It may be adorable when your little sprout wants to sample everything that is on your plate, but parents must take precautions to protect their children from choking accidents. Not all foods are safe for all ages -- the New York Department of Health states that at least one child dies from choking on food every five days in the United States. Although your tot is becoming a competent eater, introducing nuts to your child’s diet should be done cautiously and under a watchful eye.
Children 12 to 36 Months
Toddlers up to 36 months old are at a high risk of choking on any chunk of food that is larger than a pea. While you can cut vegetables, meats and cheeses into tiny pieces, you should avoid all types of hard foods like nuts. Even if a child does not choke on a sliver of a nut, it can get trapped in his airway and cause an infection, according to BabyCenter.com. Spread nut butters, such as peanut butter or almond butter, thinly on a piece of bread or a cracker to make swallowing easier.
Children 3 to 5 Years
Preschool-age children are capable eaters, generally sampling a wide variety of foods and textures. Chopped nuts are acceptable at this age if the child is supervised while eating. Whole nuts are still risky to children under 5, and should be avoided completely. In the meantime, continue to cut up foods like hot dogs and grapes to prevent potential choking dangers.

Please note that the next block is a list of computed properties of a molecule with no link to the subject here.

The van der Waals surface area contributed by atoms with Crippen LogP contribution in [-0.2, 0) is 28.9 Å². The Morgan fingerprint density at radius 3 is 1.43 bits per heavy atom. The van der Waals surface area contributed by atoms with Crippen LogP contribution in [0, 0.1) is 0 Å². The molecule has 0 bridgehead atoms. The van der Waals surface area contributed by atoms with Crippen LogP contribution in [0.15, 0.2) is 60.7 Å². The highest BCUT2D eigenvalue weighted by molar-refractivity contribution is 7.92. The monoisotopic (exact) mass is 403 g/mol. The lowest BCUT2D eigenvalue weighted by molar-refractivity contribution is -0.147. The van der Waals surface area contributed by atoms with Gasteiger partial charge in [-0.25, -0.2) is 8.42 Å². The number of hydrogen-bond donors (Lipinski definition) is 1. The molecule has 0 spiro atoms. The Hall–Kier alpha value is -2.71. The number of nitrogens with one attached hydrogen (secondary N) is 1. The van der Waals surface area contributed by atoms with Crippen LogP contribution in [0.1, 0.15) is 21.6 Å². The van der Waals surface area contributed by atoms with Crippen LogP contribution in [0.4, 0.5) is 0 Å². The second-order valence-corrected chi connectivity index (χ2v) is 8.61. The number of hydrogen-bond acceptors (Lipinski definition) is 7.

As your child grows and can eat more foods, including chopped and whole nuts, take precautions and maintain supervision regarding when and where she eats meals and snacks. Avoid letting her eat while you are distracted and driving in the car. Do not allow your child to eat while watching television, playing or walking around the house, since distracted eating can lead to choking.
Introduce nuts to your child’s diet carefully, especially when it comes to looking for allergic reactions. Though you do not have to space out introducing new foods to preschoolers like you do with infants, it can be wise to wait a few days after starting nuts or nut products to watch for an adverse reaction. Possible allergic symptoms to nuts include difficulty breathing, tummy ache, vomiting, hives and swelling, according to KidsHealth.com. Always call your pediatrician or 911 if you think your child is having an allergic reaction to nuts or another food.
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